Throughout her career, Beth Devin has held CIO, CTO and innovation leadership positions, giving her a unique perspective when it comes to the use of how digital tools and platforms can support innovation.
When Devin shared her thoughts on the subject, she turned to a metaphor which she uses often these days while vetting startups for Hearst, a mass media and communications company. “I always think about whether startups are solving real problems or simply offering vitamins. I see a parallel in the innovation tools and platforms world,” Devin says. “I think there are a lot of innovation leaders who simply don’t recognize that they have a problem that needs solving, and so they see those tools and platforms as vitamins – perhaps as things that are nice to have, but not essential.”
Devin is a Strategic Consultant & Advisor for HearstLab, a community of women-led startups supported by the media company Hearst. Previously, she was the Managing Director of Innovation Network and Emerging Technology for Citi Ventures. We spoke with Devin as part of our research report, “Digitizing the Innovation Team.” Edited highlights from the conversation are below.
Why do you think most organizations have yet to adopt innovation-specific digital tools and platforms?
It’s not easy to be a corporate innovation leader. Most don’t have a moment to spare. They are always fighting to get enough people and money to dedicate to innovation. Even more fundamentally, they are always under pressure to justify their very existence. I think many worry all the time about how one bad financial year or change in executive management could cause them to lose their jobs. So given all of that, it’s hard for most innovation leaders to take the time to think about their team’s digital tools and platforms strategy, much less to develop a business case to support a request for even more resources to invest in infrastructure. It’s obviously much easier for those leaders and their teams to simply use the tools and platforms already available to them.
What about innovation leaders who are in more stable situations with more resources available to invest? Why do you think they’re still not adopting innovation-specific tools or platforms?
Two reasons come immediately to mind. When I’m assessing startups in which HearstLab might invest, I always think about whether the startups are solving real problems or are simply offering vitamins. It’s one thing to take a medication to directly address a medical condition. It’s another thing to take a vitamin when you remember to do so. In general, not just in the startup world, it’s very hard to sell solutions that are “vitamins” — you have to convince people that they need them. I see a parallel in the innovation tools and platforms world. Innovation leaders don’t recognize that they have a problem that needs solving and so they see those tools and platforms as vitamins — perhaps as things that are nice to have, but not essential. It’s up to the solution provider to demonstrate to the prospective client how their tool addresses real needs and will deliver demonstrable value.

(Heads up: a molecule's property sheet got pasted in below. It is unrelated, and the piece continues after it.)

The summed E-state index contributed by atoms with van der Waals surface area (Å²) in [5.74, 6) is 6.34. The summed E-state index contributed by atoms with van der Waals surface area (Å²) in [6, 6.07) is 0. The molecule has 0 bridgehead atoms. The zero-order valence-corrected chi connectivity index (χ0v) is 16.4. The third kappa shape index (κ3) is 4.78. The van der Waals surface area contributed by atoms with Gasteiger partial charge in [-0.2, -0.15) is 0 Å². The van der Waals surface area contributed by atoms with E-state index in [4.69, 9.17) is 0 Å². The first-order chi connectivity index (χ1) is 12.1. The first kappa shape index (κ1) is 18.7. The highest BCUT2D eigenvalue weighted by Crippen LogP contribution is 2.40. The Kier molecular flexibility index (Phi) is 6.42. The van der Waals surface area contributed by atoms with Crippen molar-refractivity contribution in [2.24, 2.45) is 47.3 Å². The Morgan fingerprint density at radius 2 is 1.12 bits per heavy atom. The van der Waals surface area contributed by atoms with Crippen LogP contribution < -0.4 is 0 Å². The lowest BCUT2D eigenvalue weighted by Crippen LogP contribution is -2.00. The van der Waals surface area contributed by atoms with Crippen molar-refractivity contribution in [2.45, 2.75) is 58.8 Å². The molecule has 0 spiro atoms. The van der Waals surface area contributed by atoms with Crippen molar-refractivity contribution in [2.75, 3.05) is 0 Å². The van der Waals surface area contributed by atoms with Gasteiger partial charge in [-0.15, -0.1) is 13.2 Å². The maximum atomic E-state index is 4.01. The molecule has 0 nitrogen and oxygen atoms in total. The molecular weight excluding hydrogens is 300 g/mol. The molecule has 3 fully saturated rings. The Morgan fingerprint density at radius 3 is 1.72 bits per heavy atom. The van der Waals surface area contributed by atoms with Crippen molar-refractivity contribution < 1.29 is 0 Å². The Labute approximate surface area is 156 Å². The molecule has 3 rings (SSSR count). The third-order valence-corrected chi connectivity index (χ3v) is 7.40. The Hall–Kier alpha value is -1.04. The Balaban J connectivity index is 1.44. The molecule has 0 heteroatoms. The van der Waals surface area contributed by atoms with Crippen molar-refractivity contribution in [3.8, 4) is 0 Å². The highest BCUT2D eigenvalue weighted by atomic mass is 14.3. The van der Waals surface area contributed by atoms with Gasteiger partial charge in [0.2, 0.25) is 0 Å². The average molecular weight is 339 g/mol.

Innovation leaders and teams use digital tools and platforms to do so many different things and so there also just isn’t going to be a “one stop shop” solution that does all of those things well. That means that leaders and teams will most likely need to evaluate and sell into the organization multiple innovation-specific tools and platforms. Think about that request or set of requests landing on the desk of an IT leader. Maybe the innovation team in the past got a senior business unit leader all excited about a new venture or product and that leader turned to the IT leader and said, “Go help them with this…” That would obviously frustrate the heck out of the IT leader who will then likely get in trouble if they’re not supportive. And now the innovation leader is asking the IT leader for help. That’s a difficult dynamic to navigate.
How do you see the current crisis reshaping innovation leader priorities when it comes to adopting digital tools or platforms?
Working remotely has made people much more reliant on collaboration and communication tools and the companies that make those tools are investing significantly to build out new capabilities on a daily or weekly basis. This also means that innovation-focused tools that address needs in a remote-working world — such as digital design and drawing, group brainstorming, virtual storyboarding, and feedback and surveying — have a much greater chance to be utilized. That said, budgets are tight and the normal enterprise procurement and due diligence processes are not functioning nearly as well remotely as they did pre-crisis. It’s therefore much harder for teams to acquire and deploy new tools, which obviously makes the environment that much tougher for tool companies to sell in and win new business.
What advice would you give to an innovation leader who does want to go down the path of adopting innovation-specific digital tools or platforms?
Here’s what I would say. First, identify clearly the need for which you think a new tool or platform is going to be the solution. Second, identify tools or platforms that you think will address that need and that you can freely test in a simple, initial use case. Third, as you begin to sense that a tool might be promising, bring the key internal functions into the loop — IT, obviously, but also functions like risk management and compliance. If those functions are in the conversation early, it’s going to be much easier to get their buy-in. Ultimately, work with vendors who understand all of the challenges we’ve talked about, who can make clear how their solutions will generate an ROI and who are dedicated to helping you throughout the journey.